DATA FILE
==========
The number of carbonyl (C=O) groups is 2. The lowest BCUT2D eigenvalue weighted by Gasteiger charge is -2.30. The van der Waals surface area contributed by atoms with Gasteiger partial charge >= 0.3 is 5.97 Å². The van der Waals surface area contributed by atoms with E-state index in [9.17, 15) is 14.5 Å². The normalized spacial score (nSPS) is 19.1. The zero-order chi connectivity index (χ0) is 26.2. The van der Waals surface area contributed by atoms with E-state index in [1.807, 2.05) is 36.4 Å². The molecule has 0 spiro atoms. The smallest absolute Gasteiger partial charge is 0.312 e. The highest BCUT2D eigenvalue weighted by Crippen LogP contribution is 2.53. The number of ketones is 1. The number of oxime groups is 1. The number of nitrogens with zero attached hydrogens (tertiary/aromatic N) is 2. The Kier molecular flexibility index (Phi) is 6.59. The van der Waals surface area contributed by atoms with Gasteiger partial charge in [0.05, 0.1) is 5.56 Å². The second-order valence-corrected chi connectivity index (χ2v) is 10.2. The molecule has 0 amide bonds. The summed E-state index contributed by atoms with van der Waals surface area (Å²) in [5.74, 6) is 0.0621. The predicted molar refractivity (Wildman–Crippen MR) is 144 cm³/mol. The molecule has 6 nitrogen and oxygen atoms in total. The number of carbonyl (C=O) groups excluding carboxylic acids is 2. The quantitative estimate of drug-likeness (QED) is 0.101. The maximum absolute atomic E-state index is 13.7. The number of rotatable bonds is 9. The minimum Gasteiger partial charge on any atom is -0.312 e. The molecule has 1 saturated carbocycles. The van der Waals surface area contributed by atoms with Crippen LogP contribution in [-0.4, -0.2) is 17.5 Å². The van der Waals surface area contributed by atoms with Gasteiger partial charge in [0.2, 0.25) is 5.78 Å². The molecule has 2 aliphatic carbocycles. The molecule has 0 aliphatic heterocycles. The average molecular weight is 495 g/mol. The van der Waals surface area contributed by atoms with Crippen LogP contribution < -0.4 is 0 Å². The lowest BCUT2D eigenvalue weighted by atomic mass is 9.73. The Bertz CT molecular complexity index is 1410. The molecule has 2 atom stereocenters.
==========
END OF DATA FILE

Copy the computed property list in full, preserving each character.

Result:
The number of carbonyl (C=O) groups is 2. The lowest BCUT2D eigenvalue weighted by Gasteiger charge is -2.30. The van der Waals surface area contributed by atoms with Gasteiger partial charge >= 0.3 is 5.97 Å². The van der Waals surface area contributed by atoms with E-state index in [9.17, 15) is 14.5 Å². The normalized spacial score (nSPS) is 19.1. The zero-order chi connectivity index (χ0) is 26.2. The van der Waals surface area contributed by atoms with E-state index in [1.807, 2.05) is 36.4 Å². The molecule has 0 spiro atoms. The smallest absolute Gasteiger partial charge is 0.312 e. The highest BCUT2D eigenvalue weighted by Crippen LogP contribution is 2.53. The number of ketones is 1. The number of oxime groups is 1. The number of nitrogens with zero attached hydrogens (tertiary/aromatic N) is 2. The Kier molecular flexibility index (Phi) is 6.59. The van der Waals surface area contributed by atoms with Gasteiger partial charge in [0.05, 0.1) is 5.56 Å². The second-order valence-corrected chi connectivity index (χ2v) is 10.2. The molecule has 0 amide bonds. The summed E-state index contributed by atoms with van der Waals surface area (Å²) in [5.74, 6) is 0.0621. The predicted molar refractivity (Wildman–Crippen MR) is 144 cm³/mol. The molecule has 6 nitrogen and oxygen atoms in total. The number of carbonyl (C=O) groups excluding carboxylic acids is 2. The quantitative estimate of drug-likeness (QED) is 0.101. The maximum absolute atomic E-state index is 13.7. The number of rotatable bonds is 9. The minimum Gasteiger partial charge on any atom is -0.312 e. The molecule has 1 saturated carbocycles. The van der Waals surface area contributed by atoms with Crippen LogP contribution in [-0.4, -0.2) is 17.5 Å². The van der Waals surface area contributed by atoms with Gasteiger partial charge in [0.2, 0.25) is 5.78 Å². The molecule has 2 aliphatic carbocycles. The molecule has 0 aliphatic heterocycles. The average molecular weight is 495 g/mol. The van der Waals surface area contributed by atoms with Crippen LogP contribution < -0.4 is 0 Å². The lowest BCUT2D eigenvalue weighted by atomic mass is 9.73. The Bertz CT molecular complexity index is 1410. The molecule has 2 atom stereocenters.